NLCS Superintendent Provides Information On Sending Students Back To School


(BEDFORD) – During a brief meeting of the North Lawrence Community School Board, Superintendent Dr. Ty Mungle provided the board with information and rationale for sending students back to school on Monday.

Dr. Ty Mungle

With any decision affecting the student population, parents and guardians can always determine on their own what is safe for them.

Audio: Dr. Ty Mungle comments on students returning Monday

Dr. Ty Mungle reports that when school started on August 13, 2020 the school system was able to make better accommodations and modifications in the schools as far as limiting the number of students and staff the corporation had to quarantine.

“We have used larger spaces and multiple locations for lunch, using auxillary gyms and different areas in wide hallways in order to do everything possible in regards to social distancing,” said Dr. Mungle.

In addition, they are using air handling systems to bring in larger amounts of outside air into the schools.

The school corporation has also increased the custodial staff to the best of their ability.

Data in regards to those students/staff quarantined and actual COVID-19 Data

On November 16, 2020, the North Lawrence School Corporation had a peak of 262 individuals in quarantine across the school district. Today, the school corporation has about 150 individuals in quarantine across the school district.

The number of positive cases peaked in October following fall break, with a total of 23 positive cases according to school officials. This raised concerns in being able to properly staff buildings. That is when the NLCS decided to move to hybrid learning.

Since November 16, 2020 there have been a total of 12 positive cases throughout the school system.

There was an increase in middle and high school students who were diagnosed with COVID-19 following fall break. This was a factor in moving to a hybrid schedule throughout North Lawrence Community Schools.

There are now concerns about middle and high school students in regards to their academics and attendance. Everyone has faced challenges during the first trimester and quarter when the students first returned to school and throughout this first half of the school year.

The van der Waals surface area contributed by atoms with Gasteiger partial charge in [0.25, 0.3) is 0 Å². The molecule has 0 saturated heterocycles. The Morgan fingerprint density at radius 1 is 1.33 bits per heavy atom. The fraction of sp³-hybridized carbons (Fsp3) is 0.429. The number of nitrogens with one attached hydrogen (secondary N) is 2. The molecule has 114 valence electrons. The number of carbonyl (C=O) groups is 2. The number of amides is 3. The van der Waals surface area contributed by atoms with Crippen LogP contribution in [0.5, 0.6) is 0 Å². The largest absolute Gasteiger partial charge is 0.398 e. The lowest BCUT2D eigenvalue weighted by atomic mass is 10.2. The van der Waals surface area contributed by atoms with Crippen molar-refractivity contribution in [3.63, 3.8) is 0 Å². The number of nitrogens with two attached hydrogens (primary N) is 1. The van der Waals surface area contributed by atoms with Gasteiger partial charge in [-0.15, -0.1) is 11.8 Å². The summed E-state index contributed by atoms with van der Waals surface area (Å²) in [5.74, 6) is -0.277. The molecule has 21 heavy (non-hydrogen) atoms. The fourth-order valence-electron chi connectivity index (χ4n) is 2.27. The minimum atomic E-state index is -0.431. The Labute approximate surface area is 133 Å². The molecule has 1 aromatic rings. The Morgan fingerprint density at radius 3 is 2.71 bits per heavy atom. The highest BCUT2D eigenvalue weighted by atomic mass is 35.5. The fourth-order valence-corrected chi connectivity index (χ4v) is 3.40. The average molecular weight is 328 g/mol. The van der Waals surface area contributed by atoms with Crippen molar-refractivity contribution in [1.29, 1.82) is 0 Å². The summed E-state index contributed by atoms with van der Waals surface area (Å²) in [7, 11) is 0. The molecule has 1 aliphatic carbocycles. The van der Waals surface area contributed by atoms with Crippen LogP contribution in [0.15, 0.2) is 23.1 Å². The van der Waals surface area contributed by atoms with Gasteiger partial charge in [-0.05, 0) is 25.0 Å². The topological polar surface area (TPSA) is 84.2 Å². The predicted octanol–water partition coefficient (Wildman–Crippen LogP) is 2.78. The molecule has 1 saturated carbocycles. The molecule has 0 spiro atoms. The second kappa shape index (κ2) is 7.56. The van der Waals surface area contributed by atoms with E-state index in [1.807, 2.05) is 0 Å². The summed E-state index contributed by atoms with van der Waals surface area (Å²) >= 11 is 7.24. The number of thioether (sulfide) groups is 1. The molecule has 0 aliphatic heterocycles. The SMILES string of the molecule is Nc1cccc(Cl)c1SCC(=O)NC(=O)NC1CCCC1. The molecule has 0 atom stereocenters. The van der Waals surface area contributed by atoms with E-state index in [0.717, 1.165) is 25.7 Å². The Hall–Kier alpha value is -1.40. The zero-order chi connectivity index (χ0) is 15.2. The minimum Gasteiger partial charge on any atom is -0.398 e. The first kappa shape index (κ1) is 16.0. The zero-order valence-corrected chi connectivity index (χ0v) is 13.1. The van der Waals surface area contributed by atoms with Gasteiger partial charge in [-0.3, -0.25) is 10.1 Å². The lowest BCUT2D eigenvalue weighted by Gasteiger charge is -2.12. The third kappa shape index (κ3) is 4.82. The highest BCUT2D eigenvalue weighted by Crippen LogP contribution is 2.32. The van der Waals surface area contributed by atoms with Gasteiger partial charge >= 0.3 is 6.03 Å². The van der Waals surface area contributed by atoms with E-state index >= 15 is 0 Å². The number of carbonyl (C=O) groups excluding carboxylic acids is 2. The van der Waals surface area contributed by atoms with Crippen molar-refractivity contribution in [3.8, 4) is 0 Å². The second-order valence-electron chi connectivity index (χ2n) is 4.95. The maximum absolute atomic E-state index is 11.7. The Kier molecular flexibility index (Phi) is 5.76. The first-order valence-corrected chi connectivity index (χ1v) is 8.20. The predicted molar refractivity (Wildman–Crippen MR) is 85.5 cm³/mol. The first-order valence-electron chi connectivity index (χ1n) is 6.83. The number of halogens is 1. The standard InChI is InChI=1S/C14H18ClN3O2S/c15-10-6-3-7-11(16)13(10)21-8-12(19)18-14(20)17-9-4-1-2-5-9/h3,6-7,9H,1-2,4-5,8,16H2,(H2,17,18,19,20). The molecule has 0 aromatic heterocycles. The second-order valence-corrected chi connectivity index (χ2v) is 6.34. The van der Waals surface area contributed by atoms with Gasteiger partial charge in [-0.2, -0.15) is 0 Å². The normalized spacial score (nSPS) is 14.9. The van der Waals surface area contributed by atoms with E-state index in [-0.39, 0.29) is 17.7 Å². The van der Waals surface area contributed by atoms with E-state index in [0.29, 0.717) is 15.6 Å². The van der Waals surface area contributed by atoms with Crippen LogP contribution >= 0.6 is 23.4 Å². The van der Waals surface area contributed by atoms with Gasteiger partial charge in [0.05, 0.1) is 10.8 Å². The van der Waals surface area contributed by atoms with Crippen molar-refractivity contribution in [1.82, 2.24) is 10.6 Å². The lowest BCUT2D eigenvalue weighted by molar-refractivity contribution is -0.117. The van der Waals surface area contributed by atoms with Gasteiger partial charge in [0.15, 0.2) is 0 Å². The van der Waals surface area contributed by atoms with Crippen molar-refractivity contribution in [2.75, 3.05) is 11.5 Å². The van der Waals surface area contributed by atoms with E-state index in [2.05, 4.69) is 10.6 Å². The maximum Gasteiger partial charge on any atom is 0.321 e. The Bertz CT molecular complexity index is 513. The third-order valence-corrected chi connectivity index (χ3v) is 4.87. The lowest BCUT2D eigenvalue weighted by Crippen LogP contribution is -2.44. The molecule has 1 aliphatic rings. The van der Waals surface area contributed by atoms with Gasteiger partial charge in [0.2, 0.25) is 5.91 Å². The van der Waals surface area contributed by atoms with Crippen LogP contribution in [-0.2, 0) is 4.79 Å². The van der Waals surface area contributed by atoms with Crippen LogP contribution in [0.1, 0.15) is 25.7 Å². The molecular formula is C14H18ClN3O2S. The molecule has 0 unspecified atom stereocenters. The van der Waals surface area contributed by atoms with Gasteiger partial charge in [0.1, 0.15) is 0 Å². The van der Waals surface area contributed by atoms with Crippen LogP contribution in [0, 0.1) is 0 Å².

From August 13th to November 13th (the first trimester for high school students) NLCS looked at grades. During this time data shows there were a number of high school students

failing in two or more classes.

Attendance and academics are concerns

A major concern is for seniors and how this might affect their schedules and what kind of changes are going to be needed for them, especially to catch those students up.

The absenteeism of high school students was also looked at for students that were having difficulty adjusting to their new schedule. Looking at the data from August to November from 9th – 12th grades, there were at least 10 students with one week or more of unexcused absences.

During the last week of school there were over 46 high school students with one week or more of unexcused abscences.

Middle school students have quarters and are on a semester system which has seen a drastic increase in the number of students that are needing additional support and increases in being absent at the 7th and 8th-grade level.

The North Lawrence School Corporation provides additional services to students such as school nurses, meals to families, as well as social and emotional support of the students.

The free meals have been provided to all students. However, there has been a decrease in the distribution of those meals for middle and high school students due to transportation issues.

“We have not seen an outbreak of COVID-19 in our schools or area schools or throughout the state,” said Dr. Mungle. “The school corporation works with the Lawrence County Health Department and contact tracing and the school corporation will continue to monitor the situation we have,” said Dr. Mungle.

The school corporation plans to return to in-person learning on Monday.

“We feel the meals, nurses, and all the services the school provides to be able to help our students, especially to the students at the middle and high school that need additional support, are very important factors in heading back to in-person learning,” said Dr. Ty Mungle.

If anything changes the school corporation says they will provide the information in a prompt manner.